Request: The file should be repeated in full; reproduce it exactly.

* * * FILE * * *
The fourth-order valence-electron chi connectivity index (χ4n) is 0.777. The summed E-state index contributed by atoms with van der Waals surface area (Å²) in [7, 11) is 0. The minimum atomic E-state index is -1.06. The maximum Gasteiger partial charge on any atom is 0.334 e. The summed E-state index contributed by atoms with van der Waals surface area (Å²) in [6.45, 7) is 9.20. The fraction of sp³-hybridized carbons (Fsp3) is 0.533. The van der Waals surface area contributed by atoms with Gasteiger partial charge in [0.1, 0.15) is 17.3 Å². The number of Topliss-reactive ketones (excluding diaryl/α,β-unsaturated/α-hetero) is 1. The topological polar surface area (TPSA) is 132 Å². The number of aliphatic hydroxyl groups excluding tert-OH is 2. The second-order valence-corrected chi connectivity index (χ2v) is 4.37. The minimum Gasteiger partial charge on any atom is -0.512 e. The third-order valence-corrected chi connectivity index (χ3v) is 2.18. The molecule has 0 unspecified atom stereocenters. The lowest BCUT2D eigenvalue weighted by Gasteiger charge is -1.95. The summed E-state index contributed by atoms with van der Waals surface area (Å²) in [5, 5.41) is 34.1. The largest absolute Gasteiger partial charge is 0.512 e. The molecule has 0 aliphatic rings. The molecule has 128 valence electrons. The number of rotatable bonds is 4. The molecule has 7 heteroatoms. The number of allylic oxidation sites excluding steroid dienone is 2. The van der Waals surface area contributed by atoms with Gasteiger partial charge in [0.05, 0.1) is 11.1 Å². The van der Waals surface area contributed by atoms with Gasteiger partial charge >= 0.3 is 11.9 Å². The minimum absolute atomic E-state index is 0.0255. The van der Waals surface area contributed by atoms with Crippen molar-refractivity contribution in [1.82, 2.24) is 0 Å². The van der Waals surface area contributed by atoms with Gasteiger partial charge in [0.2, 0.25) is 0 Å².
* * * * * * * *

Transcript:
The fourth-order valence-electron chi connectivity index (χ4n) is 0.777. The summed E-state index contributed by atoms with van der Waals surface area (Å²) in [7, 11) is 0. The minimum atomic E-state index is -1.06. The maximum Gasteiger partial charge on any atom is 0.334 e. The summed E-state index contributed by atoms with van der Waals surface area (Å²) in [6.45, 7) is 9.20. The fraction of sp³-hybridized carbons (Fsp3) is 0.533. The van der Waals surface area contributed by atoms with Gasteiger partial charge in [0.1, 0.15) is 17.3 Å². The number of Topliss-reactive ketones (excluding diaryl/α,β-unsaturated/α-hetero) is 1. The topological polar surface area (TPSA) is 132 Å². The number of aliphatic hydroxyl groups excluding tert-OH is 2. The second-order valence-corrected chi connectivity index (χ2v) is 4.37. The minimum Gasteiger partial charge on any atom is -0.512 e. The third-order valence-corrected chi connectivity index (χ3v) is 2.18. The molecule has 0 unspecified atom stereocenters. The lowest BCUT2D eigenvalue weighted by Gasteiger charge is -1.95. The summed E-state index contributed by atoms with van der Waals surface area (Å²) in [5, 5.41) is 34.1. The largest absolute Gasteiger partial charge is 0.512 e. The molecule has 0 aliphatic rings. The molecule has 128 valence electrons. The number of rotatable bonds is 4. The molecule has 7 heteroatoms. The number of allylic oxidation sites excluding steroid dienone is 2. The van der Waals surface area contributed by atoms with Gasteiger partial charge in [0.05, 0.1) is 11.1 Å². The van der Waals surface area contributed by atoms with Gasteiger partial charge >= 0.3 is 11.9 Å². The minimum absolute atomic E-state index is 0.0255. The van der Waals surface area contributed by atoms with Crippen molar-refractivity contribution in [1.82, 2.24) is 0 Å². The van der Waals surface area contributed by atoms with Gasteiger partial charge in [0.2, 0.25) is 0 Å².